Judge David Thomson granted in part a preliminary injunction sought by legislators and a teachers union, who have challenged the evaluation system in a lawsuit.
Thomson said his order prevents PED from enforcing its evaluation system until “a trial on the merits where the court can be assured of the statistical validity of the data collection and reporting that feeds into the system.”
The judge said his order “does not stop the PED’s operation, development and improvement” of the evaluation system, but it bars the department from taking “consequential actions” against teachers based on it.
A Public Education Department spokesman said that “nothing changes” in light of the Wednesday ruling and that the evaluation system will move forward.
“This is simply a legal PR stunt by the labor unions after they failed to get a complete injunction,” PED spokesman Robert McEntyre said. “New Mexicans believe that every profession should be evaluated, and we will continue to evaluate our teachers, allowing us to praise our highly effective teachers and help those who are struggling.”
But the American Federation of Teachers New Mexico and its Albuquerque local, the Albuquerque Teachers Federation, said the ruling was “welcome news for the thousands of educators across New Mexico who have been seeking relief from Gov. (Susana) Martinez and Secretary of Education Hannah Skandera’s test-and-punish ‘reforms.’ ”
Educators “can breathe a little easier and focus their efforts on providing the best education possible for our students without fear for their continued employment or career advancement,” union officials said.
National AFT President Randi Weingarten said the judge recognized that New Mexico’s system is “deeply flawed, and deprives students of the high-quality educators they deserve while also hurting and demoralizing teachers.”
The union is suing over “value-added” teacher evaluations that use student achievement on standardized tests as 50 percent of the score for the state’s roughly 23,000 public school teachers.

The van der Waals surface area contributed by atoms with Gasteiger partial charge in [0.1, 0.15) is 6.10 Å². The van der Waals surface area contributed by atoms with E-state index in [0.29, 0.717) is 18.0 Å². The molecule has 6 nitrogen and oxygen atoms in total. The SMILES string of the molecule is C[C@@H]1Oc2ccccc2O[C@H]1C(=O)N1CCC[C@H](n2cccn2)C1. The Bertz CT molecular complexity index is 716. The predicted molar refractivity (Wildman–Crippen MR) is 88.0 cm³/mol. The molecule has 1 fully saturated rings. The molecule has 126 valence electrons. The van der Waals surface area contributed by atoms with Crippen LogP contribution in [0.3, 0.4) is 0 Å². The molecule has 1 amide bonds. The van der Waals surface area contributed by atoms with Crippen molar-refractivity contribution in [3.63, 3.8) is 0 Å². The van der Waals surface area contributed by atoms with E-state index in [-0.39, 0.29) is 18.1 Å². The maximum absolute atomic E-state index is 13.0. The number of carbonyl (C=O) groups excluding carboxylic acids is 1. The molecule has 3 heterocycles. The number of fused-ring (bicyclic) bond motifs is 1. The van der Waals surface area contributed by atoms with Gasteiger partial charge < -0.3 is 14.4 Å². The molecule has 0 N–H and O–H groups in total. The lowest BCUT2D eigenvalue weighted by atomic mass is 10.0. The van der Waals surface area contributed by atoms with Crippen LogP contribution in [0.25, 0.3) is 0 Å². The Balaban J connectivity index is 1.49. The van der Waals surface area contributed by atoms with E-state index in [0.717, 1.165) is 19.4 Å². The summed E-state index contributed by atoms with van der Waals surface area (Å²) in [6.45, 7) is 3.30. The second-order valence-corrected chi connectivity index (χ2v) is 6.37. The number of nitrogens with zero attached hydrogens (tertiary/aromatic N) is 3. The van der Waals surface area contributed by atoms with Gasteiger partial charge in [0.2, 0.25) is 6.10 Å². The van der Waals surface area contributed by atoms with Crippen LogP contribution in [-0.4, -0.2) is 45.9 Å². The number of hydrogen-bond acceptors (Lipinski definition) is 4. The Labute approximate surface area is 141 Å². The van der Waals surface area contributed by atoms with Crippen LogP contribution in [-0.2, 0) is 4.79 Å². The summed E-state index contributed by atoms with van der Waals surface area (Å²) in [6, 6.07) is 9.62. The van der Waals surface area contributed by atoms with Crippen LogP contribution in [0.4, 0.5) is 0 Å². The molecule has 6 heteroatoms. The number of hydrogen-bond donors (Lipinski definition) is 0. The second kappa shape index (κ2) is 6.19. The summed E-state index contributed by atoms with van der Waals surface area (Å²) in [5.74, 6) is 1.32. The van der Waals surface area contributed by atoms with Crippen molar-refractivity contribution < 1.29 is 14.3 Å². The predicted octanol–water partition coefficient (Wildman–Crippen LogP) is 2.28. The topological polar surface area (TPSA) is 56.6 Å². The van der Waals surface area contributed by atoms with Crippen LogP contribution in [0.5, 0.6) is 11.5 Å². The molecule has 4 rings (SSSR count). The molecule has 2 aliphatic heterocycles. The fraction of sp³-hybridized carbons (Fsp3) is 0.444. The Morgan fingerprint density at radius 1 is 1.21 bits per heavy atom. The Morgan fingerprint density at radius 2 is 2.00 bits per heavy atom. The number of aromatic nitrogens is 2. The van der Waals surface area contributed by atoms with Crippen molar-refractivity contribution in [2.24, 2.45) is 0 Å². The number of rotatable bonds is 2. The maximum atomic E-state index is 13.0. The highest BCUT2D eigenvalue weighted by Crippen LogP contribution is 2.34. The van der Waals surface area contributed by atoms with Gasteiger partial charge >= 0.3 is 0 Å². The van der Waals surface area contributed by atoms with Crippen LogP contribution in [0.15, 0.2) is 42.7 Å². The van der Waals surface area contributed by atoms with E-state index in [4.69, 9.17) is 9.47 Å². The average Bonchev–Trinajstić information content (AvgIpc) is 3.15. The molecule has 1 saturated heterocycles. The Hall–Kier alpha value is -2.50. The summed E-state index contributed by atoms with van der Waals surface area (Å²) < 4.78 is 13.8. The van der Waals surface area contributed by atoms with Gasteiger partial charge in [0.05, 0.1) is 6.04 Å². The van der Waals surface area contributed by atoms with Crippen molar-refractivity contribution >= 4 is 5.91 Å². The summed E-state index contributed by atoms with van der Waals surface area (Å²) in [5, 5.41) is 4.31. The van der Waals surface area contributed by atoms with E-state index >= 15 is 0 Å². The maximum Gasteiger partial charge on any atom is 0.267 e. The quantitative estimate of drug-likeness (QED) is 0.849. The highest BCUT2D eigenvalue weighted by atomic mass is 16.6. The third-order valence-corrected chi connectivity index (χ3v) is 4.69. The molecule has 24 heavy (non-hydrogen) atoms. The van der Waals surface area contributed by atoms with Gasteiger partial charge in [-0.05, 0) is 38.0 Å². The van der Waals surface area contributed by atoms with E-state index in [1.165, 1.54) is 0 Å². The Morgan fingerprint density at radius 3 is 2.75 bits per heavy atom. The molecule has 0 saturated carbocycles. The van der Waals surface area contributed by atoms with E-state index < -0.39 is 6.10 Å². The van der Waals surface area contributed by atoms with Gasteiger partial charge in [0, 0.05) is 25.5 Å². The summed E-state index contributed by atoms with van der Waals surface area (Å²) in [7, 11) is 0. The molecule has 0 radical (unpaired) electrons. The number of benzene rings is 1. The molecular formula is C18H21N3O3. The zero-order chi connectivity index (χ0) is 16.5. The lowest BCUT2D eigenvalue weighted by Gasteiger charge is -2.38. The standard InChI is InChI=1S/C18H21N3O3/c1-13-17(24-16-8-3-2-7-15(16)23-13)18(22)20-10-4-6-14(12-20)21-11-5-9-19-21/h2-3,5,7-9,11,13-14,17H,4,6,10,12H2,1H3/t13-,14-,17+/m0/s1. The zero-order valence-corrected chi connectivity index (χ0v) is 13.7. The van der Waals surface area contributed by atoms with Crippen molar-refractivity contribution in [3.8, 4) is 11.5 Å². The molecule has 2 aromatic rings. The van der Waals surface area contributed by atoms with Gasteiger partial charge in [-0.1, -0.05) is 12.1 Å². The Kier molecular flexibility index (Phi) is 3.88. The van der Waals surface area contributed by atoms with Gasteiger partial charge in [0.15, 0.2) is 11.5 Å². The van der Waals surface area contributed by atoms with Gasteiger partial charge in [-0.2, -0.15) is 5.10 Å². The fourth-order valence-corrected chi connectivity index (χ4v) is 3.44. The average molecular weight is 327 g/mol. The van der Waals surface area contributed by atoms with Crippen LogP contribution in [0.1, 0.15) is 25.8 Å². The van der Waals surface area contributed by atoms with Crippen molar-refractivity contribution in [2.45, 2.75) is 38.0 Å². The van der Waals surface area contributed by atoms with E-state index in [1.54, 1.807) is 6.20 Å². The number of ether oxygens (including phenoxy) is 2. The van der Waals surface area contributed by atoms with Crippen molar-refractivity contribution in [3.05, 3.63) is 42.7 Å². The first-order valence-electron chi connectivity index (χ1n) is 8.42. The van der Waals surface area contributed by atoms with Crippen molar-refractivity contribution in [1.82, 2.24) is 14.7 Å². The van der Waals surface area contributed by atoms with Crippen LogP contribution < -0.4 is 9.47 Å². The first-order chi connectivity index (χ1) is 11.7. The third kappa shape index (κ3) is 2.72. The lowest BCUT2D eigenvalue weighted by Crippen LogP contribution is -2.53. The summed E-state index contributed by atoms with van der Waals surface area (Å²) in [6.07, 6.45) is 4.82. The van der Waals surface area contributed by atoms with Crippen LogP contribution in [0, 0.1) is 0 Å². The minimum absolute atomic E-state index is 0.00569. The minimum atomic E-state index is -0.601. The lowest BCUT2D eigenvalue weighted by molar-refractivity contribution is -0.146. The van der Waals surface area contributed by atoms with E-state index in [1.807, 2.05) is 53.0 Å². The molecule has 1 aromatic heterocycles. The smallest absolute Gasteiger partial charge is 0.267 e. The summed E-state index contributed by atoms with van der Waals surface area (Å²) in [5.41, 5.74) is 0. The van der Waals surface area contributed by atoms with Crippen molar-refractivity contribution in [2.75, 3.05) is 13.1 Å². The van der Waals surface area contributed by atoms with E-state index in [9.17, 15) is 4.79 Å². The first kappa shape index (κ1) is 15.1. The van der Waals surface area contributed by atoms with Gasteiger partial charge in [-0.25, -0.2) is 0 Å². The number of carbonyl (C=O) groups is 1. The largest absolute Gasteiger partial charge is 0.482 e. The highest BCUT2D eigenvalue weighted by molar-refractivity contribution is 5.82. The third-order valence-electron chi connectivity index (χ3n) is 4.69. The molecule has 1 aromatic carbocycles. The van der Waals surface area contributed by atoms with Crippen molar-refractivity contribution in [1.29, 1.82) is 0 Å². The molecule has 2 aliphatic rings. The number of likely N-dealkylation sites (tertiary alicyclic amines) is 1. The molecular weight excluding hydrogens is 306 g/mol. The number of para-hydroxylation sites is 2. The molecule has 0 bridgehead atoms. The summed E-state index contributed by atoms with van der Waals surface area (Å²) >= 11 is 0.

During a hearing last month on the injunction request, the PED argued that the value-added evaluations have not harmed the state’s teachers, because they have not caused firings, salary reductions or the loss of teacher licenses.
Thomson said the PED has shown that value-added evaluations generally have a sound policy and statistical foundation, but it’s not clear to what extent New Mexico’s system conforms to that model.
He said the inner workings of the system “are not easily understood, translated or made accessible.”
The lawsuit was filed in February by AFT, five state lawmakers and seven teachers. It claims the teacher evaluation system is too error-riddled to be a good measure of an educator’s effectiveness.
The lawsuit is one of two pending court challenges to the teacher evaluation system, which Skandera imposed administratively in 2012 after a bill to seeking to enact the system stalled in the Legislature. A separate teachers union, the National Education Association-New Mexico, filed the other lawsuit. Both cases are scheduled to go to trial in April 2016.
Previous attempts to halt the evaluation system have been rejected by the courts.
Under the system, student test scores on standardized exams make up 50 percent of a teacher’s rating in most cases. Other factors included in the rating can include teacher attendance, classroom observation by principals and student surveys.
Based on the data, teachers are then designated as falling into one of five categories – exemplary, highly effective, effective, minimally effective and ineffective. Most teachers – about 93 percent of those evaluated earlier this year – fall into one of the three middle designations. Teachers falling in the lowest two categories are placed on professional development plans, which could be affected by the partial injunction.
The next round of teacher evaluations will not be released until May, which could be after or during the scheduled trial.
During the first year the teacher evaluations were released, numerous errors were found in the ratings, a phenomenon Skandera blamed on bad data submitted to the state by local school districts.